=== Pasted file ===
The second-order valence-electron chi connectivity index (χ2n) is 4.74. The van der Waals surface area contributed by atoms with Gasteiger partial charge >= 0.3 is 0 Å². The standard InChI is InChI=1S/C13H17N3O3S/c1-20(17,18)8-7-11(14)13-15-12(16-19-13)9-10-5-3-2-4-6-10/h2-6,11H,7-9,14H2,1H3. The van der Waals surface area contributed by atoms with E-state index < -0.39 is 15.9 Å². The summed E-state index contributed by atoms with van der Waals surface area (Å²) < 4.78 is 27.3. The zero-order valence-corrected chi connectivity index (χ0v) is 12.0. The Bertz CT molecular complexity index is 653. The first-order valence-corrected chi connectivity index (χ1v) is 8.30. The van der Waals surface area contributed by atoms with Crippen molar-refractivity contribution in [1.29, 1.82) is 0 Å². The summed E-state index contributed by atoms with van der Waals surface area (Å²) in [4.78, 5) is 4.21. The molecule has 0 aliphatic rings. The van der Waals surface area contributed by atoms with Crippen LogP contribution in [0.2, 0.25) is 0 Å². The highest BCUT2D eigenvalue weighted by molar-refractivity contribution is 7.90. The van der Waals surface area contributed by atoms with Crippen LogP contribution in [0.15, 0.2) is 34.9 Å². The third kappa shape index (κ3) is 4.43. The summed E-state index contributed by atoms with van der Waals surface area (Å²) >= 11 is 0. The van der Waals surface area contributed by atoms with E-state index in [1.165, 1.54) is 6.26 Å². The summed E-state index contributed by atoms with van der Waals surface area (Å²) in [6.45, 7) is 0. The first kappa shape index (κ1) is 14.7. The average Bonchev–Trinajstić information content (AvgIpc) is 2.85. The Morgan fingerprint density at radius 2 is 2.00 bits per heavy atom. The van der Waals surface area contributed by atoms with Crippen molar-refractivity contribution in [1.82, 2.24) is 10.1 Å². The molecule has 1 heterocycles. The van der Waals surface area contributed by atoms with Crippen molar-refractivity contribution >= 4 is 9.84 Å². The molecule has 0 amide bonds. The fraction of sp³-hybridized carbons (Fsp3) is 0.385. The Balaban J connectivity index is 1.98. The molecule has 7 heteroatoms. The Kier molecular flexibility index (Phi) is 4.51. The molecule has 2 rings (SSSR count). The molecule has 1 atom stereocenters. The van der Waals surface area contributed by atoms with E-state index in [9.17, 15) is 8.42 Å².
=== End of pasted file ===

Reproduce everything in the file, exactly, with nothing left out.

The second-order valence-electron chi connectivity index (χ2n) is 4.74. The van der Waals surface area contributed by atoms with Gasteiger partial charge >= 0.3 is 0 Å². The standard InChI is InChI=1S/C13H17N3O3S/c1-20(17,18)8-7-11(14)13-15-12(16-19-13)9-10-5-3-2-4-6-10/h2-6,11H,7-9,14H2,1H3. The van der Waals surface area contributed by atoms with E-state index < -0.39 is 15.9 Å². The summed E-state index contributed by atoms with van der Waals surface area (Å²) < 4.78 is 27.3. The zero-order valence-corrected chi connectivity index (χ0v) is 12.0. The Bertz CT molecular complexity index is 653. The first-order valence-corrected chi connectivity index (χ1v) is 8.30. The van der Waals surface area contributed by atoms with Crippen molar-refractivity contribution in [1.29, 1.82) is 0 Å². The summed E-state index contributed by atoms with van der Waals surface area (Å²) in [4.78, 5) is 4.21. The molecule has 0 aliphatic rings. The van der Waals surface area contributed by atoms with Crippen LogP contribution in [0.2, 0.25) is 0 Å². The highest BCUT2D eigenvalue weighted by molar-refractivity contribution is 7.90. The van der Waals surface area contributed by atoms with Crippen LogP contribution in [0.15, 0.2) is 34.9 Å². The third kappa shape index (κ3) is 4.43. The summed E-state index contributed by atoms with van der Waals surface area (Å²) >= 11 is 0. The van der Waals surface area contributed by atoms with E-state index in [1.165, 1.54) is 6.26 Å². The summed E-state index contributed by atoms with van der Waals surface area (Å²) in [6.45, 7) is 0. The first kappa shape index (κ1) is 14.7. The average Bonchev–Trinajstić information content (AvgIpc) is 2.85. The Morgan fingerprint density at radius 2 is 2.00 bits per heavy atom. The van der Waals surface area contributed by atoms with Crippen molar-refractivity contribution in [1.82, 2.24) is 10.1 Å². The molecule has 1 heterocycles. The van der Waals surface area contributed by atoms with Crippen molar-refractivity contribution >= 4 is 9.84 Å². The molecule has 0 amide bonds. The fraction of sp³-hybridized carbons (Fsp3) is 0.385. The Balaban J connectivity index is 1.98. The molecule has 7 heteroatoms. The Kier molecular flexibility index (Phi) is 4.51. The molecule has 2 rings (SSSR count). The molecule has 1 atom stereocenters. The van der Waals surface area contributed by atoms with E-state index in [9.17, 15) is 8.42 Å².